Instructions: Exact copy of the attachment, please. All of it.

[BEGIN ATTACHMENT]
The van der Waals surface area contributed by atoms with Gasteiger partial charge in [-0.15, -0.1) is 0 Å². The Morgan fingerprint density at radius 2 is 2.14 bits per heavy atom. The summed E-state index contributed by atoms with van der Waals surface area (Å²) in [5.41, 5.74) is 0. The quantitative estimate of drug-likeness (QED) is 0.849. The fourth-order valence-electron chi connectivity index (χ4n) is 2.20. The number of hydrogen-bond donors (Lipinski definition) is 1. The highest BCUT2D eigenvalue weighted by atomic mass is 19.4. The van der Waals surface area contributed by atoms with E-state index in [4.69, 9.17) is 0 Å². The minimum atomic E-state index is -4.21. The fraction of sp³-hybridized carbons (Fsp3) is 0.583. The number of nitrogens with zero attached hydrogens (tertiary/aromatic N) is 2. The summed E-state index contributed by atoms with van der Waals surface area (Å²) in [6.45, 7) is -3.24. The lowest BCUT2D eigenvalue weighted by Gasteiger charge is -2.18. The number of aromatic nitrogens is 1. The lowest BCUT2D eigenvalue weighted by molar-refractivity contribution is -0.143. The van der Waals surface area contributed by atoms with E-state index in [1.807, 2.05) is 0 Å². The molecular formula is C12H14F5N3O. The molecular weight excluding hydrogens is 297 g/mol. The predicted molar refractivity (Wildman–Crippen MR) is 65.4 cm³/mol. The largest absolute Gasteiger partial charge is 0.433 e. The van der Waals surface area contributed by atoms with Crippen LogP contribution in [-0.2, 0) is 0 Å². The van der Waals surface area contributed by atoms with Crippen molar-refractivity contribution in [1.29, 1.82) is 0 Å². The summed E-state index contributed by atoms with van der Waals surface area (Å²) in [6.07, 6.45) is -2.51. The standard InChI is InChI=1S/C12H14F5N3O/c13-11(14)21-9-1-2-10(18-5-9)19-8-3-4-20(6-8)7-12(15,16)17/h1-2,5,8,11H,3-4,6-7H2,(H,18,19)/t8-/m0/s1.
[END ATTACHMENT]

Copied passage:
The van der Waals surface area contributed by atoms with Gasteiger partial charge in [-0.15, -0.1) is 0 Å². The Morgan fingerprint density at radius 2 is 2.14 bits per heavy atom. The summed E-state index contributed by atoms with van der Waals surface area (Å²) in [5.41, 5.74) is 0. The quantitative estimate of drug-likeness (QED) is 0.849. The fourth-order valence-electron chi connectivity index (χ4n) is 2.20. The number of hydrogen-bond donors (Lipinski definition) is 1. The highest BCUT2D eigenvalue weighted by atomic mass is 19.4. The van der Waals surface area contributed by atoms with E-state index in [4.69, 9.17) is 0 Å². The minimum atomic E-state index is -4.21. The fraction of sp³-hybridized carbons (Fsp3) is 0.583. The number of nitrogens with zero attached hydrogens (tertiary/aromatic N) is 2. The summed E-state index contributed by atoms with van der Waals surface area (Å²) in [6.45, 7) is -3.24. The lowest BCUT2D eigenvalue weighted by Gasteiger charge is -2.18. The number of aromatic nitrogens is 1. The lowest BCUT2D eigenvalue weighted by molar-refractivity contribution is -0.143. The van der Waals surface area contributed by atoms with E-state index in [1.807, 2.05) is 0 Å². The molecular formula is C12H14F5N3O. The molecular weight excluding hydrogens is 297 g/mol. The predicted molar refractivity (Wildman–Crippen MR) is 65.4 cm³/mol. The largest absolute Gasteiger partial charge is 0.433 e. The van der Waals surface area contributed by atoms with Crippen LogP contribution in [-0.2, 0) is 0 Å². The van der Waals surface area contributed by atoms with Crippen molar-refractivity contribution in [1.29, 1.82) is 0 Å². The summed E-state index contributed by atoms with van der Waals surface area (Å²) in [6.07, 6.45) is -2.51. The standard InChI is InChI=1S/C12H14F5N3O/c13-11(14)21-9-1-2-10(18-5-9)19-8-3-4-20(6-8)7-12(15,16)17/h1-2,5,8,11H,3-4,6-7H2,(H,18,19)/t8-/m0/s1.